When Nikki Haley announced on Tuesday that she is running for president, it set the stage not just for a 2024 showdown with her former boss, Donald Trump, but for a test of her political identity.
In 2011, Haley became South Carolina’s first female governor and, as an Indian American, the first nonwhite person to hold the job. By 2017, she had resigned from the governorship to become Trump’s ambassador to the United Nations. Since then, Haley has worked to appear relatively moderate while sticking close to Trump—which has sometimes led to contradictions and reversals. When she stepped down from the U.N. in 2018, it allowed her to distance herself from his administration while still getting a glowing send-off from the then-president. In her announcement video Tuesday, she didn’t mention Trump by name, focusing only on Republicans’ low popular vote numbers and the need for “generational change.”
This knack for shifting with the political winds hasn’t always helped Haley look the most …consistent. (Or, as Slate’s Ben Mathis-Lilley put it in 2021: What if Nikki Haley doesn’t actually believe in anything?) In an opinion piece for the New York Times this week, Stuart Stevens, a former Republican political consultant, put it even more bluntly: “The 2023 version of Ms. Haley is actively working against the core values that the 2016 Ms. Haley would have held to be the very foundation of her public life,” he wrote.
As Haley’s campaign kicks off, we decided to look back on some of her most striking reversals.
On her relationship with Trump
During the 2016 presidential election cycle, Haley had some sharp criticisms for then-candidate Trump. “I will not stop until we fight a man that chooses not to disavow the KKK,” she said at a rally. “That is not a part of your party. That is not who we want as president.” (Her comment came shortly after Trump said he needed to do “more research” before taking a stance on the KKK). She also said at the time that Trump was “everything a governor does not want in a president.”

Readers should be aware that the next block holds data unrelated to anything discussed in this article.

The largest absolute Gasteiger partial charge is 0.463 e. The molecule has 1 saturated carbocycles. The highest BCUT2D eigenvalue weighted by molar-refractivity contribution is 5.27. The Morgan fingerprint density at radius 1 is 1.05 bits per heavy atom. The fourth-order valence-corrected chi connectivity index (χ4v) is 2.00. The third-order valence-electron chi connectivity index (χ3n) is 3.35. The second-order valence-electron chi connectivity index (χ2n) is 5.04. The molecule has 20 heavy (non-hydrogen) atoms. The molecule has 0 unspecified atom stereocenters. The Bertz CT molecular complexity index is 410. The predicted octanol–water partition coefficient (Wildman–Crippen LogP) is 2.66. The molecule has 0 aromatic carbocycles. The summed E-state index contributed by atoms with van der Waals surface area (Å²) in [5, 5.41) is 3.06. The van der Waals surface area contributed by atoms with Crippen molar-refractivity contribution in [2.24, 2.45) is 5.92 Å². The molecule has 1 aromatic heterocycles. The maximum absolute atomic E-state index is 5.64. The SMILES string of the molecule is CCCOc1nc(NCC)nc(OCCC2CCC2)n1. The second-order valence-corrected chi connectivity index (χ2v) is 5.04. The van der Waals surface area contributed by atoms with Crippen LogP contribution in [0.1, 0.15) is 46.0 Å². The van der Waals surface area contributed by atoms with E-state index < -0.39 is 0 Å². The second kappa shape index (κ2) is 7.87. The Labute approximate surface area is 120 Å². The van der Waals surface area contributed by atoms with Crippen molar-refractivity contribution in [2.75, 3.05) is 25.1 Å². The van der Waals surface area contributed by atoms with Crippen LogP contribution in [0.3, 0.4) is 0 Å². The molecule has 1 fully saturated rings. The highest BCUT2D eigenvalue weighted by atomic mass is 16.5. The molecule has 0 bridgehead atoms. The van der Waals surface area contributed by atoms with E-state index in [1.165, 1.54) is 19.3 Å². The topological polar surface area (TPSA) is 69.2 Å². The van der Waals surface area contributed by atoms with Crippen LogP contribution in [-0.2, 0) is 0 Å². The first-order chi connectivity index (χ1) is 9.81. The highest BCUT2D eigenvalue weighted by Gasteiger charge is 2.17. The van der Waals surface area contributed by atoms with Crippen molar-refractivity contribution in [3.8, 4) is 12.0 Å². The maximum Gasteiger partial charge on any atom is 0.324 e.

A few months later, after Trump won the presidency, she made a complete reversal. “I’m just giddy, and if you talk to any of the governors here, we are so excited at the possibility and the opportunities that are going to be here,” she said at a gathering of GOP governors. She went on to accept Trump’s job offer to be the next U.S. ambassador to the United Nations.
On the Confederate flag
After the racist murder of Black churchgoers at South Carolina’s Emanuel African Methodist Episcopal Church in 2015, Haley initially tried to play both sides on the issue of taking down the Confederate flag that flew over the Statehouse grounds. While she ultimately signed a law that removed it, she only did so after intense backlash. She had initially resisted taking it down, arguing that many equate it with “service, sacrifice and heritage.”
On her “friendship” with Trump
Haley said she considered Trump a friend in 2015 when speaking at a National Press Club event. But in 2021, after the Jan. 6 insurrection, Politico asked her whether she still felt that way. She responded: “Friend is a loose term.”
On Trump and #MeToo
Before and during Trump’s stint as president, at least 18 women accused him of varying degrees of sexual assault, harassment, and inappropriate behavior, according to ABC News. The infamous Access Hollywood tape also captured the former president bragging about grabbing women “by the pussy.”
CBS’ Face the Nation asked Haley about these accusations while she was serving in the Trump administration in 2017. “Women who accuse anyone should be heard,” she said—appearing to criticize Trump while being careful not to suggest he should face any consequences.
On Trump and Jan. 6
Days after the insurrection, Haley was critical of Trump’s role in the riots. “He went down a path he shouldn’t have, and we shouldn’t have followed him,” she told Politico. “And we can’t let that ever happen again.”
But less than two weeks later, Haley was on Fox News defending Trump’s legacy. “We should not want to go back to the Republican Party before Trump,” she said. She admitted his actions on Jan. 6 were “not his finest,” and rejected the idea Trump should be impeached. “They beat him up before he got into office. They’re beating him up after he leaves office. I mean at some point, I mean, give the man a break. I mean, move on.”